Andrea Lee | 14.05.2008 19:39 | Health
Directed by Abby Epstein, Executive Produced by Ricki Lake
The Independent Midwives Association (IMA) is delighted to announce the Nottingham premiere of the documentary film ‘THE BUSINESS OF BEING BORN’. Released and made in America last year it is a ‘must see’ for anyone with an interest in childbirth.
This special screening will take place saturday 24th May at the Broadway Cinema ,Hockley
For tickets and further information please visit www.saveindependentmidwifery.org
THE BUSINESS OF BEING BORN
A DOCUMENTARY FILM DIRECTED BY ABBY EPSTEIN AND EXECUTIVE PRODUCED BY RICKI LAKE
In 2001, actress Ricki Lake made the choice for a home birth after she experienced unwanted medical interventions while delivering her first child at a hospital birthing center. Ricki succeeded in giving birth on her own terms and the experience was so unexpectedly empowering and life-changing that she felt every woman should know what they could be missing out on.
Ricki approached filmmaker Abby Epstein to collaborate on a film that would examine birth culture in America, and ask questions about the way American women have babies.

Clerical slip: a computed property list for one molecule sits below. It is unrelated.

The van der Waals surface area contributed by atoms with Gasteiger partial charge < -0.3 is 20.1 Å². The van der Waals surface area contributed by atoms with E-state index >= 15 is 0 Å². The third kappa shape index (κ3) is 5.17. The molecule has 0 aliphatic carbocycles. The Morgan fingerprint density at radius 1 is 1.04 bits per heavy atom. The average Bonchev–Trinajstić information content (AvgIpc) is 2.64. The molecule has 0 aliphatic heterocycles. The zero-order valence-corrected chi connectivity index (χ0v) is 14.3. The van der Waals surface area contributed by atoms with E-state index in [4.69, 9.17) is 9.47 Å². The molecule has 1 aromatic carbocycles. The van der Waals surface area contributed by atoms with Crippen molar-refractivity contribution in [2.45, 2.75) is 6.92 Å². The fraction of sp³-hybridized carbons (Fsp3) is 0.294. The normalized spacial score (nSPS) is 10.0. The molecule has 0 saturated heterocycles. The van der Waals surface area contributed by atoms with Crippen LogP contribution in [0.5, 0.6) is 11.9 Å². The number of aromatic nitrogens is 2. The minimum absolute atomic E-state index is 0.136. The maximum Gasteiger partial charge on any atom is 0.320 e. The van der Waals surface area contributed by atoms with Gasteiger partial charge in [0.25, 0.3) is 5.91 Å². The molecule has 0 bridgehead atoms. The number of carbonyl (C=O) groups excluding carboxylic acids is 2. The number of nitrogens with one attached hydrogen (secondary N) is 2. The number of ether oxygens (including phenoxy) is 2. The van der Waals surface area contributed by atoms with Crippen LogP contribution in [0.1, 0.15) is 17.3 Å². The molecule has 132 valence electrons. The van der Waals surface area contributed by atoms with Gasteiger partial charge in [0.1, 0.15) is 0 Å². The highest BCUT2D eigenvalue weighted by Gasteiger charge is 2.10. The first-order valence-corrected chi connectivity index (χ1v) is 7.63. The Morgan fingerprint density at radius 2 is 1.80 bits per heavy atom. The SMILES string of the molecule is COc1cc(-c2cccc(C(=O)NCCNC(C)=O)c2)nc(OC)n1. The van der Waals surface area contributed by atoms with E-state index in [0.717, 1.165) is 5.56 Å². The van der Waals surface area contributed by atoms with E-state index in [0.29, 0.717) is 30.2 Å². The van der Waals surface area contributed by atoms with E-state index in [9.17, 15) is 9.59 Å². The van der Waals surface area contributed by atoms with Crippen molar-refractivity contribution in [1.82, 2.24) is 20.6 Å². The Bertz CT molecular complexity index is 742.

Footage of women having babies punctuates THE BUSINESS OF BEING BORN. Each experience is unique; all are equally beautiful and equally surprising. Giving birth is clearly the most physically challenging event these women have ever gone through, but it is also the most emotionally rewarding.
Along the way, Epstein conducts interviews with a number of obstetricians, experts and advocates about the history, culture and economics of childbirth. The film’s fundamental question: should most births be viewed as a natural life process, or should every delivery be treated as a potential medical emergency?
The screening of this film has been planned to co-ordinate with the launch of the next phase of the campaign to save independent midwifery in the UK. Women need to know that this ‘gold standard’ of care should be one of their options in pregnancy and this film will give them the confidence to ask for it.
Midwifery care in this country would be revolutionised by taking it out of the acute medical sector and putting it back into the community. Some of it could then be delivered by self employed, independent midwives offering indivdualised, safe and appropriate care through a Social Enterprise Company, contracting into the NHS.
What is needed is a coalition of women and midwives to make it happen. Women must start demanding such care in sufficient numbers to push Primary Care Trusts (PCTs) executives to commission it. Midwives must be there ready to take up the challenge and offer it .
Over the years, various policy documents, reports and Health Ministers have highlighted the crucial role of midwives at the heart of the maternity services in this country. Time and again a new dawn is promised with women at the centre of care and yet the rhetoric is still not matched by the reality on the ground.
It is now time for the talking to stop and for policy to become action.
For more information go to www.saveindependentmidwifery.org or to www.thebusinessofbeingborn.com